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Food & Drink

Doin’ Beers: 5 Minnesota Beers to Drink in May

A guide to impressing the thousands of beer nerds descending on Minneapolis this week

Jerard Fagerberg

The Craft Brewers Conference kicked off in Minneapolis on Monday, welcoming thousands of folks from all over the beer industry to collectively gawk at how sad and ugly downtown Minneapolis is.

When they’re not despairing about failures of urban planning, they’ll be learning about the new technology, labor trends, market dynamics, and customer behavior that make this cottage industry tick. It’s meaningful that the whole circus is taking place here in Minneapolis, as our beer scene has percolated into one of the best in the nation. Now, it’s time to show off.

This month’s beer recommendations spread wide, to breweries that are new or rarely discussed, and styles that are surprising. Though it’s an uncommon sampling of what the North Star State has to offer, it’s representative of the innovation happening in CBC 2022’s host state.

Jack Pine Dead on Dill
Cream Ale, 4.3% ABV, 10 IBU

It’s long been a Midwestern tradition to spice up your PBR with a dill spear, but some local breweries are getting the same sensation out of brewed beer. A few years ago, Barley John’s tried dry hopping with dill and horseradish, and that was a success, but Baxter’s Jack Pine wanted to go a different direction. Dead on Dill is their homage to the small-town bar pickle beer, a rich cream ale that’s blended with dill pickle juice. It is undeniably the most pickle-forward beer I’ve ever had. It hits you up front with a garlicky, cornichon-like blast of brine. The base beer is extremely creamy, finishing up with a layer of corn sweetness that washes away the pickle juice, readying you for another dill-y swill.

Credit: Jerard Fagerberg

3rd Act Elementary, My Beer
IPA, 6.5% ABV, 78 IBU

Everyone thinks they know the IPA’s origin story. It’s become something of an inside joke in the beer community, a way of lambasting know-it-all hopheads who claim that IPAs are hoppy because the hops preserved the beer for the long journey by sea from the British Isles to India. That’s a bunch of hooey. But the Brits did invent the style, though the primordial version barely resembles the brews on tap in America today.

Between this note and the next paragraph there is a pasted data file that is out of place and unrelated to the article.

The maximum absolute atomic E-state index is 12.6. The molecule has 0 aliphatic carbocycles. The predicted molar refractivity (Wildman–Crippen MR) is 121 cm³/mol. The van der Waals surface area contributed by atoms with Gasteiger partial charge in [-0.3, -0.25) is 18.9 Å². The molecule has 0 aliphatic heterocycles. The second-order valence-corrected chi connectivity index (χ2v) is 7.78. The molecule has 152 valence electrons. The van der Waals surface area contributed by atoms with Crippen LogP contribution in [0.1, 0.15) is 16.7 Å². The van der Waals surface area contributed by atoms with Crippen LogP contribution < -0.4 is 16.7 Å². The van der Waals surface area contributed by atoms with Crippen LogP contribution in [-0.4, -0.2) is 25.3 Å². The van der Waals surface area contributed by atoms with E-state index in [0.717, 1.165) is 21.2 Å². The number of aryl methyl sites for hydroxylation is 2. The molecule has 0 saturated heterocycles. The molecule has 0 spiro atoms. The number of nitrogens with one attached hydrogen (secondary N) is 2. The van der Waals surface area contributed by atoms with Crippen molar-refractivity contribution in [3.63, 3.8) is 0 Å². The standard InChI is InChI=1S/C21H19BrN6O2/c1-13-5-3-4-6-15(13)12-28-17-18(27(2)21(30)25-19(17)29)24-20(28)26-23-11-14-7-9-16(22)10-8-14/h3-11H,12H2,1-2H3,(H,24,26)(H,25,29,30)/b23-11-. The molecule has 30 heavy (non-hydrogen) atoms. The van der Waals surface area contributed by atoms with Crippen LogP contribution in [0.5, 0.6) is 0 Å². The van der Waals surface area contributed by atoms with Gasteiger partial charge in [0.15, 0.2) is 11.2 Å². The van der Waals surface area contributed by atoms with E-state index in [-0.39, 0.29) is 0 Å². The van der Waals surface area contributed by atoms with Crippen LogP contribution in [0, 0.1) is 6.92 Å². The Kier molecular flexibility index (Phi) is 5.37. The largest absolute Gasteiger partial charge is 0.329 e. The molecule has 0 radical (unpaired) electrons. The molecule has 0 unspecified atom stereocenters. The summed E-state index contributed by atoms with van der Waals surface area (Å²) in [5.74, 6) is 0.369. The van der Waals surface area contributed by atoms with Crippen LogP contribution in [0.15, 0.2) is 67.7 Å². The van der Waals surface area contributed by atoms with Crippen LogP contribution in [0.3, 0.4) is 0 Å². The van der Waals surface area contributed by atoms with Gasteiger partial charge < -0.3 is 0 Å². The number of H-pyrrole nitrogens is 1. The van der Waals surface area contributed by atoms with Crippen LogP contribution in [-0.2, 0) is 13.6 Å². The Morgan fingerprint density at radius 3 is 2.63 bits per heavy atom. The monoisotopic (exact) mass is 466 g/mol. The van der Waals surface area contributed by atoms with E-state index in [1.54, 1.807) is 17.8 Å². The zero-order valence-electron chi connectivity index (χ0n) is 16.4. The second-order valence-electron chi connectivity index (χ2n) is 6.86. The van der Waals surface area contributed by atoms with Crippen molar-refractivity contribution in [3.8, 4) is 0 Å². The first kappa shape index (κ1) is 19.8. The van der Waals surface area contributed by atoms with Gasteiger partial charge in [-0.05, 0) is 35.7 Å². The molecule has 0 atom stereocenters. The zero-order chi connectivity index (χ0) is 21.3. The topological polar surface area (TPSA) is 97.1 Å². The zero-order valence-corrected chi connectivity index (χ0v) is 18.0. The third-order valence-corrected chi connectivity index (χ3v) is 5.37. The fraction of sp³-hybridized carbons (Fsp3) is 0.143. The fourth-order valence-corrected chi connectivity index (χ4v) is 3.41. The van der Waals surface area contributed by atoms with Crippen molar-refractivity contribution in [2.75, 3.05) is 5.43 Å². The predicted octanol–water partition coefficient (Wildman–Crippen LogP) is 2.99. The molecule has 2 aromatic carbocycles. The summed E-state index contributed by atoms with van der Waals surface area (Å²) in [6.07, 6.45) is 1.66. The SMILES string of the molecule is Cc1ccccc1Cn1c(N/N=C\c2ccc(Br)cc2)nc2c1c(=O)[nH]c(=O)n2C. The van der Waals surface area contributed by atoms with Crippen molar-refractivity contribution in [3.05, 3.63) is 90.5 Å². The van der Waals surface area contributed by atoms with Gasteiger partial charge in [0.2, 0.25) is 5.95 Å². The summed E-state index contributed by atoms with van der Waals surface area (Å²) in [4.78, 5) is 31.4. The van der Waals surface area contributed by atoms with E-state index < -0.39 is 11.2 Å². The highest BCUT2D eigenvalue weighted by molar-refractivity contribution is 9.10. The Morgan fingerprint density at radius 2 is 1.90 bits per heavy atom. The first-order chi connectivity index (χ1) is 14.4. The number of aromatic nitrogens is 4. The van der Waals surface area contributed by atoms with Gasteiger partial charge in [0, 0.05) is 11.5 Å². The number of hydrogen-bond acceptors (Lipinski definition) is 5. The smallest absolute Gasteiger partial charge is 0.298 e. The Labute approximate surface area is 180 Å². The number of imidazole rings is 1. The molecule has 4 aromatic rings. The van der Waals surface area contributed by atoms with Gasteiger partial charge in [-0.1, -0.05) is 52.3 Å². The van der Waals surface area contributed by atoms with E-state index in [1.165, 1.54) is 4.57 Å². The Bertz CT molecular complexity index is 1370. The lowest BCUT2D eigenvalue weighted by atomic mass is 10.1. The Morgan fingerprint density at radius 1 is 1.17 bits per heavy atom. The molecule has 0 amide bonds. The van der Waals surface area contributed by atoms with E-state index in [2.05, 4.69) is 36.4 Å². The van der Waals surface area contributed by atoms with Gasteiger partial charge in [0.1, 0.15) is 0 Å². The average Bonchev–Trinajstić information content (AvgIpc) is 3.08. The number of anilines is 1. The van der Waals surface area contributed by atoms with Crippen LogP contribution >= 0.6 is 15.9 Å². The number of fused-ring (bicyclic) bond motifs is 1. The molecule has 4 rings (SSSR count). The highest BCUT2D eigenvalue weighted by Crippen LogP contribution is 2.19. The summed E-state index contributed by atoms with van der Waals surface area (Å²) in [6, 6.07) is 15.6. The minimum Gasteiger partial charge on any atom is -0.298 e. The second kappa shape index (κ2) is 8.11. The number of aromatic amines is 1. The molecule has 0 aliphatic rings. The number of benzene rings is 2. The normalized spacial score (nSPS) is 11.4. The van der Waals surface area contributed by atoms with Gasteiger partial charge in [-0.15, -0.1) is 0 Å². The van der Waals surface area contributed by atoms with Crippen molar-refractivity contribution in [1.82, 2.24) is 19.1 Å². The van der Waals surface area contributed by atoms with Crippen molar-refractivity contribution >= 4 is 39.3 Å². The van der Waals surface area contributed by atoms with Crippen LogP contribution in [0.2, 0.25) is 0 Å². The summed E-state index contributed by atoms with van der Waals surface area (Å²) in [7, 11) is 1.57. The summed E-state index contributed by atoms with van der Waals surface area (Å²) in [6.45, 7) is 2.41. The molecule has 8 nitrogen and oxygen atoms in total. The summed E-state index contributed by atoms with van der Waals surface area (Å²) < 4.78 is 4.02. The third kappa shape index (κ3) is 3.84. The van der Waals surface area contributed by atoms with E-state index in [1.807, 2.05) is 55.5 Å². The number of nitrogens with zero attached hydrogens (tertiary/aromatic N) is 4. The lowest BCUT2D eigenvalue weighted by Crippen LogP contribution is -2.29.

Woodbury’s 3rd Act looks back to the IPA’s first iteration with their cutely named Elementary, My Beer. The “London IPA” drinks like a hybrid between a brown ale and a mild IPA. The English hops are restrained, with plenty of caramelized hops present in the sip. It’s a subtle yet complex beer that helps contextualize the far-flung fancies of the style. By revisiting the origin, you can appreciate just how far things have come.

Credit: Jerard Fagerberg

Inbound Needs More Plants
Berliner Weisse, 3.8% ABV, 0 IBU

“DDH” and “0 IBU” aren’t descriptors that usually appear on the same label, and yet here we are, in an uncanny valley between sour beers and IPAs. Needs More Plants is a nearly surreal beer, a Berliner Weisse with Galaxy and Nelson Sauvin hops chucked in the boil. The tropical addition balances off the mouth-coating tart, leaving a pleasant taste of grapefruit and lime. It shouldn’t work, but I’ll be damned, it does. 

Credit: Jerard Fagerberg

Eastlake Creedence Tapes 
Pale Ale, 5.4% ABV, 0 IBU

Every April 20, Eastlake Craft Brewery hosts Dankness Day, a celebration of the Cannabaceae family, namely weed and its nerdy-ass cousin, the hop. And this year, they got extra nerdy. Creedence Tapes is a slight reimagining of the Big Lebowski-themed beer (formerly an IPA, now a hazy pale ale) that’s dip- and dry-hopped with a trio of experimental hops: BRU-1, Strata, and Rakau. For normal people, what that means is that Creedence Tapes has all the nectar and juice of a New England IPA, but it clocks in at 0 IBU. Also a big difference from last year’s batch: This iteration is sticking around. Eastlake is releasing Creedence Tapes in four packs this spring.

Credit: Jerard Fagerberg

Invictus Pistachio Power
Brown Ale, 5.1% ABV, n/a IBU

Nut brown porters usually get their nuttiness from kilned malts, but Pistachio Power from Invictus takes the name to a satisfyingly literal end by chucking 40 lbs of stone-ground pistachio butter into the brew. The Middle Eastern nut adds a deep layer of creaminess to an already roasty beer. Without the pistachio, this would be a well-made but not overly remarkable beer. But the addition elevates everything, making for the most memorable beer to come out of the 4-year-old Blaine brewery yet.